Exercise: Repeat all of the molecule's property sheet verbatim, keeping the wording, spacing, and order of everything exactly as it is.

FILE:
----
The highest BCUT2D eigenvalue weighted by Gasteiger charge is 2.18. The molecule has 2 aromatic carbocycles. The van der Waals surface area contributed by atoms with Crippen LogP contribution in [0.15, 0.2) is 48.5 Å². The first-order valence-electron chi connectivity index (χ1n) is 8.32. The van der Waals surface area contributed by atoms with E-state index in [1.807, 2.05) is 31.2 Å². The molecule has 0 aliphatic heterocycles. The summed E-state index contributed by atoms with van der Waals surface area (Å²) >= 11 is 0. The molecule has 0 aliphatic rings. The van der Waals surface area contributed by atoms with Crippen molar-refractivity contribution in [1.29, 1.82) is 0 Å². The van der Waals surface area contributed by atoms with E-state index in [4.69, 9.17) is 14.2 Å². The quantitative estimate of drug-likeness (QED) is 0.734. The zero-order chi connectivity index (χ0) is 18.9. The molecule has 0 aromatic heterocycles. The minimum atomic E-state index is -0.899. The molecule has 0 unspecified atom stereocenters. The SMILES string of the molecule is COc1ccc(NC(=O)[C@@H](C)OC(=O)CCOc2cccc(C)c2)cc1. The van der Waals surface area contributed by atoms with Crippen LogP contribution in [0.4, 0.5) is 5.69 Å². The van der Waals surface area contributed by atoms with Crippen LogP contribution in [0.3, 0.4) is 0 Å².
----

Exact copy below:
The highest BCUT2D eigenvalue weighted by Gasteiger charge is 2.18. The molecule has 2 aromatic carbocycles. The van der Waals surface area contributed by atoms with Crippen LogP contribution in [0.15, 0.2) is 48.5 Å². The first-order valence-electron chi connectivity index (χ1n) is 8.32. The van der Waals surface area contributed by atoms with E-state index in [1.807, 2.05) is 31.2 Å². The molecule has 0 aliphatic heterocycles. The summed E-state index contributed by atoms with van der Waals surface area (Å²) >= 11 is 0. The molecule has 0 aliphatic rings. The van der Waals surface area contributed by atoms with Crippen molar-refractivity contribution in [1.29, 1.82) is 0 Å². The van der Waals surface area contributed by atoms with E-state index in [4.69, 9.17) is 14.2 Å². The quantitative estimate of drug-likeness (QED) is 0.734. The zero-order chi connectivity index (χ0) is 18.9. The molecule has 0 aromatic heterocycles. The minimum atomic E-state index is -0.899. The molecule has 0 unspecified atom stereocenters. The SMILES string of the molecule is COc1ccc(NC(=O)[C@@H](C)OC(=O)CCOc2cccc(C)c2)cc1. The van der Waals surface area contributed by atoms with Crippen LogP contribution in [0.4, 0.5) is 5.69 Å². The van der Waals surface area contributed by atoms with Crippen LogP contribution in [0.3, 0.4) is 0 Å².